I’m sharing this petition with all of you. I didn’t write this and I have no first hand knowledge of this particular account. I will say that this isn’t the first time I have heard of something like this happening.
It’s sad, that in this day and age we are dealing with this type of situation.
Is it reasonable for the YMCA to provide services for every child, regardless of the challenges presented by that child? I think that there needs to be a line drawn somewhere but at the same time, there needs to be transparency and a very clear set of guidelines.
Parents need to know, going into the program, what the expectations will be and what will happen if a child presents with behaviors that they simply cannot or won’t accommodate.
To me, there’s a huge difference between can’t accommodate and won’t accommodate.
This appears to be a situation in which the YMCA simply won’t accommodate the needs of this particular child with #Autism.
I would love to hear their version of the story. I would like to know what their motivation is and how they can justify something like this. The YMCA is a staple in American society and they have done a great deal of good.
I for one would like to know where exactly they stand on this issue.
As a newly single mother reentering the workforce I was pleased to find out that Hall County Schools have after school care and that it is run by the Georgia Mountains YMCA. My son Logan, who has autism, and my daughter had been attending the after school child care program at their school.
Before the YMCA accepted my son into the child care program I told both the program director and on site staff about his condition and they were understanding.
I discussed with the YMCA staff as well as my child’s special education teacher that he exhibits elopement behaviors, a common symptom of autism. This simply means he will try to leave an enclosed space.
The YMCA staff member assured me they would not allow my child to leave and that they would provide an additional staff member (normally there are two adults; they would add a third) for supervision on the days my son was scheduled to attend. However, whenever they were picked up, whether by me or a close friend of mine, there was never another staff member there.
On Wednesday, October 24th the staff at the YMCA called a meeting with me. I was first asked to pay extra to keep my son in the program, and then told that he was no longer allowed in the program.
There were never any notes sent home about behavior incidents. There were only two voicemails to me in one day alerting me to the fact that he had tried and failed to leave the building. The director of the After School programs told me the reason for the decision was that he was a flight risk due to his autism.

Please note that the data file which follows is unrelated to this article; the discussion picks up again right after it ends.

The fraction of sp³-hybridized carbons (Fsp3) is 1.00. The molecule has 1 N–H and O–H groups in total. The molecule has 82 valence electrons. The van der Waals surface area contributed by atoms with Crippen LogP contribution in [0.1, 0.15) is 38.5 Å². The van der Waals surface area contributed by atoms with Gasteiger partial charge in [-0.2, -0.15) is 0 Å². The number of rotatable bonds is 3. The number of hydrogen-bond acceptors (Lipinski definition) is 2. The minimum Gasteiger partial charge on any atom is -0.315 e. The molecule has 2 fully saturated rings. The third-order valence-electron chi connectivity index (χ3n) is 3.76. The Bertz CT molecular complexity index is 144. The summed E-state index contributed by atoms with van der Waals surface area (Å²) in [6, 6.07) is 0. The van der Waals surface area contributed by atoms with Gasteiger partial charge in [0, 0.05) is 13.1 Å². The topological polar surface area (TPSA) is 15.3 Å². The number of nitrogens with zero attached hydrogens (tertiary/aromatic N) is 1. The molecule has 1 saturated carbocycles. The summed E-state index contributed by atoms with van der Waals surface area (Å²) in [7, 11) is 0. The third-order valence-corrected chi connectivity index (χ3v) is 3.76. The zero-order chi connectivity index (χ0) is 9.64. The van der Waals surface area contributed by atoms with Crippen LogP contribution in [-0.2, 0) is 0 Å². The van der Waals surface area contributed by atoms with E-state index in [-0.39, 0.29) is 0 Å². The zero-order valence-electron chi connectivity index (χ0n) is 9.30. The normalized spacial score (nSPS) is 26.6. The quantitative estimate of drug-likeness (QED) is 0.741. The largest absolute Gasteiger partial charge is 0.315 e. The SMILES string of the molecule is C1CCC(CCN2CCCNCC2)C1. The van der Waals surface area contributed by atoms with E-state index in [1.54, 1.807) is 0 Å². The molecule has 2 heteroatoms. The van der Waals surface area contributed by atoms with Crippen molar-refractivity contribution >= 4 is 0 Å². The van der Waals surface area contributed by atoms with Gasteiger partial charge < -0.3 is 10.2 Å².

Once outside the meeting room and in front of additional staff and YMCA patrons, staff members denied having kicked my son out. They had been in the program for just over two weeks. I had just started a new job and was scheduled to work that afternoon and had only two hours to find an alternative child care provider.
I was able to find a sitter, but the day took its toll on Logan, who spent the afternoon growling at the sitter’s house. Logan has excellent receptive language skills, but very low expressive language.
I had prepared him in a conversation that morning to spend the afternoon in the YMCA program, so when that wasn’t where he ended up he was pretty stressed out. I have yet to find a suitable permanent child care solution. I have yet to receive a refund or a written explanation from the YMCA.When this first happened I was angry.
I wanted to sue the YMCA. But I realized that a lawsuit might help Logan but wouldn’t help kids who wanted to attend the YMCA in other communities. Instead of suing I started a petition on Change.org calling on the YMCA to provide all children with disabilities reasonable accommodations and an equal opportunity to participate.
I’m not the first parent of a child with autism to face discrimination by the YMCA. In 2001, the Greater Toledo YMCA was sued by the the mother of 8-year-old child with autism after her son was terminated from a YMCA day care program and the Greater Toledo YMCA was required to comply with Americans with Disabilities Act.
In 2007, the West End YMCA in California settled a case with the Department of Justice after the Y kicked a kid with autism out of their child care program.
These settlements dealt with the problem at a local YMCA but it’s time for the national office of YMCA of the USA to take action.
One in every 88 American children has a diagnosis on the autism spectrum. Organizations that provide services to children need to prepare their caregivers and staff for the influx of children with autism, because they are greater than one percent of our children and rising. One percent of children can’t simply be turned away for basic services.
Please sign my petition on Change.org and join me in telling the Georgia Mountains YMCA and the YMCA of the USA that discrimination against children with autism and other disabilities is unacceptable.